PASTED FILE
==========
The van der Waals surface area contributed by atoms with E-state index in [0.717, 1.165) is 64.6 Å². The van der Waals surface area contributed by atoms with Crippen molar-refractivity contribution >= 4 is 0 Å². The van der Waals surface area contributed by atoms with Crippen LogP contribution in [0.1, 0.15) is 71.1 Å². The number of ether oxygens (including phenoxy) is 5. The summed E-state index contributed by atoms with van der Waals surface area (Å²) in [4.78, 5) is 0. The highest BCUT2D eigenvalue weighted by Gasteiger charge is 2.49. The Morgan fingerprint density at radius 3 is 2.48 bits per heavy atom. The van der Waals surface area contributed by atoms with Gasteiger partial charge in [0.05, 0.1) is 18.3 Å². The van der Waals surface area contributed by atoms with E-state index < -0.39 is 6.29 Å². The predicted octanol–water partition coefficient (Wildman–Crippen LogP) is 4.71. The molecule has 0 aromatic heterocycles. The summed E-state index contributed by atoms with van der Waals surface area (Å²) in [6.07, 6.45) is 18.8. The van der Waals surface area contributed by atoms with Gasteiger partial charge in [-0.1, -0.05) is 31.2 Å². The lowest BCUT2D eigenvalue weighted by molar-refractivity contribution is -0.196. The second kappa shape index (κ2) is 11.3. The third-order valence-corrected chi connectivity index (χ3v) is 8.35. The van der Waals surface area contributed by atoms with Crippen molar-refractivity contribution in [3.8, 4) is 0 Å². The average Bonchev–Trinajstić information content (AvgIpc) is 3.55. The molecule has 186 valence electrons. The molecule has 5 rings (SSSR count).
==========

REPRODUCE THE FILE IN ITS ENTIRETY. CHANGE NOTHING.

The van der Waals surface area contributed by atoms with E-state index in [0.717, 1.165) is 64.6 Å². The van der Waals surface area contributed by atoms with Crippen molar-refractivity contribution >= 4 is 0 Å². The van der Waals surface area contributed by atoms with Crippen LogP contribution in [0.1, 0.15) is 71.1 Å². The number of ether oxygens (including phenoxy) is 5. The summed E-state index contributed by atoms with van der Waals surface area (Å²) in [4.78, 5) is 0. The highest BCUT2D eigenvalue weighted by Gasteiger charge is 2.49. The Morgan fingerprint density at radius 3 is 2.48 bits per heavy atom. The van der Waals surface area contributed by atoms with Gasteiger partial charge in [0.05, 0.1) is 18.3 Å². The van der Waals surface area contributed by atoms with E-state index < -0.39 is 6.29 Å². The predicted octanol–water partition coefficient (Wildman–Crippen LogP) is 4.71. The molecule has 0 aromatic heterocycles. The summed E-state index contributed by atoms with van der Waals surface area (Å²) in [6.07, 6.45) is 18.8. The van der Waals surface area contributed by atoms with Gasteiger partial charge in [-0.1, -0.05) is 31.2 Å². The lowest BCUT2D eigenvalue weighted by molar-refractivity contribution is -0.196. The second kappa shape index (κ2) is 11.3. The third-order valence-corrected chi connectivity index (χ3v) is 8.35. The van der Waals surface area contributed by atoms with Crippen molar-refractivity contribution in [3.8, 4) is 0 Å². The average Bonchev–Trinajstić information content (AvgIpc) is 3.55. The molecule has 186 valence electrons. The molecule has 5 rings (SSSR count).